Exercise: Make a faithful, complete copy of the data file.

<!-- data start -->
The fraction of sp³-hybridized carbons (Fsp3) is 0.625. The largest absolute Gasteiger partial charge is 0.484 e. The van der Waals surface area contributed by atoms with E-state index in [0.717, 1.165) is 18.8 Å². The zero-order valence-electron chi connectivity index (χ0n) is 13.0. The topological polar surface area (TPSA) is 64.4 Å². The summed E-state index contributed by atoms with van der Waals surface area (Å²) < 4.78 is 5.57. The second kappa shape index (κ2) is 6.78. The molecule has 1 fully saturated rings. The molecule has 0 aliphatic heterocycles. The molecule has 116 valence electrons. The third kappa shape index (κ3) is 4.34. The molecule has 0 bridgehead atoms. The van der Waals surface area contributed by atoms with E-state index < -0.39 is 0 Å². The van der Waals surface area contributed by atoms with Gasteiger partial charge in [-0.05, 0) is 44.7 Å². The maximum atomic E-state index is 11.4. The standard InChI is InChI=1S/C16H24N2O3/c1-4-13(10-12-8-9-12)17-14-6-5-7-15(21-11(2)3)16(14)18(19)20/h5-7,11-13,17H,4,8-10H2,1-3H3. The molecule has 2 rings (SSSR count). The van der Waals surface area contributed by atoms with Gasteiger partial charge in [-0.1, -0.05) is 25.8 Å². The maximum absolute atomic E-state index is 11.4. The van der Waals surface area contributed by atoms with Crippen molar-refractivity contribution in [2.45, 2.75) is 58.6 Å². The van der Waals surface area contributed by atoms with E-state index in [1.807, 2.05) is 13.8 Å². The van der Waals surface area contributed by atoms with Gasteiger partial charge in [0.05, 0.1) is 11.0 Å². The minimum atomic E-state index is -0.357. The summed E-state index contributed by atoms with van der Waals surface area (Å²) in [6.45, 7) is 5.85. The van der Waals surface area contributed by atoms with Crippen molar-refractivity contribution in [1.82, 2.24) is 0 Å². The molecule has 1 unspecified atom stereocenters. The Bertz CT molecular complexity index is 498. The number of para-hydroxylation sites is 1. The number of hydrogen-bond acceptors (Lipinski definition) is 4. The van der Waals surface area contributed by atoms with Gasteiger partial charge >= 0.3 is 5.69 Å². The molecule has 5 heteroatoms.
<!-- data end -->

The fraction of sp³-hybridized carbons (Fsp3) is 0.625. The largest absolute Gasteiger partial charge is 0.484 e. The van der Waals surface area contributed by atoms with E-state index in [0.717, 1.165) is 18.8 Å². The zero-order valence-electron chi connectivity index (χ0n) is 13.0. The topological polar surface area (TPSA) is 64.4 Å². The summed E-state index contributed by atoms with van der Waals surface area (Å²) < 4.78 is 5.57. The second kappa shape index (κ2) is 6.78. The molecule has 1 fully saturated rings. The molecule has 0 aliphatic heterocycles. The molecule has 116 valence electrons. The third kappa shape index (κ3) is 4.34. The molecule has 0 bridgehead atoms. The van der Waals surface area contributed by atoms with E-state index < -0.39 is 0 Å². The van der Waals surface area contributed by atoms with Gasteiger partial charge in [-0.05, 0) is 44.7 Å². The maximum atomic E-state index is 11.4. The standard InChI is InChI=1S/C16H24N2O3/c1-4-13(10-12-8-9-12)17-14-6-5-7-15(21-11(2)3)16(14)18(19)20/h5-7,11-13,17H,4,8-10H2,1-3H3. The molecule has 2 rings (SSSR count). The van der Waals surface area contributed by atoms with Gasteiger partial charge in [-0.1, -0.05) is 25.8 Å². The maximum absolute atomic E-state index is 11.4. The van der Waals surface area contributed by atoms with Crippen molar-refractivity contribution in [2.45, 2.75) is 58.6 Å². The van der Waals surface area contributed by atoms with E-state index in [1.807, 2.05) is 13.8 Å². The van der Waals surface area contributed by atoms with Gasteiger partial charge in [0.05, 0.1) is 11.0 Å². The minimum atomic E-state index is -0.357. The summed E-state index contributed by atoms with van der Waals surface area (Å²) in [6.45, 7) is 5.85. The van der Waals surface area contributed by atoms with Crippen molar-refractivity contribution in [1.82, 2.24) is 0 Å². The molecule has 1 unspecified atom stereocenters. The Bertz CT molecular complexity index is 498. The number of para-hydroxylation sites is 1. The number of hydrogen-bond acceptors (Lipinski definition) is 4. The van der Waals surface area contributed by atoms with Gasteiger partial charge >= 0.3 is 5.69 Å². The molecule has 5 heteroatoms.